In 2011, a new war started in the Middle East. This war is taking place in Syria. Today we’re in 2017 and the war is still there. Is it possible to imagine the damage that has been caused by this indescribable war? I’m not even talking about the material damage but the psychological. Is it even countable?

In this interview, I would like to highlight this point and share with you an interview I conducted with a young Syrian girl. A girl who should be like any other girl of her age but is not. Her name is Layla. Layla is only 18 years old, but she is much more mature than her age.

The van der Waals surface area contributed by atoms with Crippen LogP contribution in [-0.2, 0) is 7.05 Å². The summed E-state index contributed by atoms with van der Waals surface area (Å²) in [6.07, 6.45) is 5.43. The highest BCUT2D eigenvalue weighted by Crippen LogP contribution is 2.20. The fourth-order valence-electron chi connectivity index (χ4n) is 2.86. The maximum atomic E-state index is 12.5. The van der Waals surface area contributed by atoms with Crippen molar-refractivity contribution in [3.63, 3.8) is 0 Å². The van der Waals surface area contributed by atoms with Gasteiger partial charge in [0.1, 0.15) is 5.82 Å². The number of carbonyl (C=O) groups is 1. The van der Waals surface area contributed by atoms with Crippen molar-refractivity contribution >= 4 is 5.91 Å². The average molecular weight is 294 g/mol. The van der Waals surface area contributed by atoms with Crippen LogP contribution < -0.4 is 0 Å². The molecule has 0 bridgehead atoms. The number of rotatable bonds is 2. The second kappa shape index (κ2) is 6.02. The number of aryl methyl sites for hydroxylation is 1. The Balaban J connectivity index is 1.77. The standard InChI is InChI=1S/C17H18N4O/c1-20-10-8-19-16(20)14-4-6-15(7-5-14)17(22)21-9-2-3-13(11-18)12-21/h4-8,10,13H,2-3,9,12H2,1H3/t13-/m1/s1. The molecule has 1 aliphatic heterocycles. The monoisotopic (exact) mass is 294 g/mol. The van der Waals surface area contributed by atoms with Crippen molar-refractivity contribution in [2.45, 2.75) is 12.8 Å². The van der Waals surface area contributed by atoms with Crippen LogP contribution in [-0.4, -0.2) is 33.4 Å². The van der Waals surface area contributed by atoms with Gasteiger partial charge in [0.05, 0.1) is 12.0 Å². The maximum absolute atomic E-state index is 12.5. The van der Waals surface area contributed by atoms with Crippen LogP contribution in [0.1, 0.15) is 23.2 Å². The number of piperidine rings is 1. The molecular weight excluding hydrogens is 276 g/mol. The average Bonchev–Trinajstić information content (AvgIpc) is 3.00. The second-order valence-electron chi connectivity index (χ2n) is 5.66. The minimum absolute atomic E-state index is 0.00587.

This interview has been conducted in the light of prejudices against Syrian refugees. It emphasises the identity crisis refugees are facing. The integration process, the adaptation of a new culture, in a new country … this takes time — a lot of time.

In this interview, Layla confides in me her thoughts and fears about the prejudices towards and rejections of Syrians.

This is an open letter from a young Syrian girl:

“My name is Layla. I’m 18 years old and I come from Aleppo, Syria. I’m currently living in Lebanon.

“We moved to Lebanon almost one year and a half ago. I live with my family, my parents and my little brother. I have to admit that moving wasn’t easy; it wasn’t easy at all.”

Layla seemed ill at ease.

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Malala walks through Syrian refugee camp in Lebanon with other young women.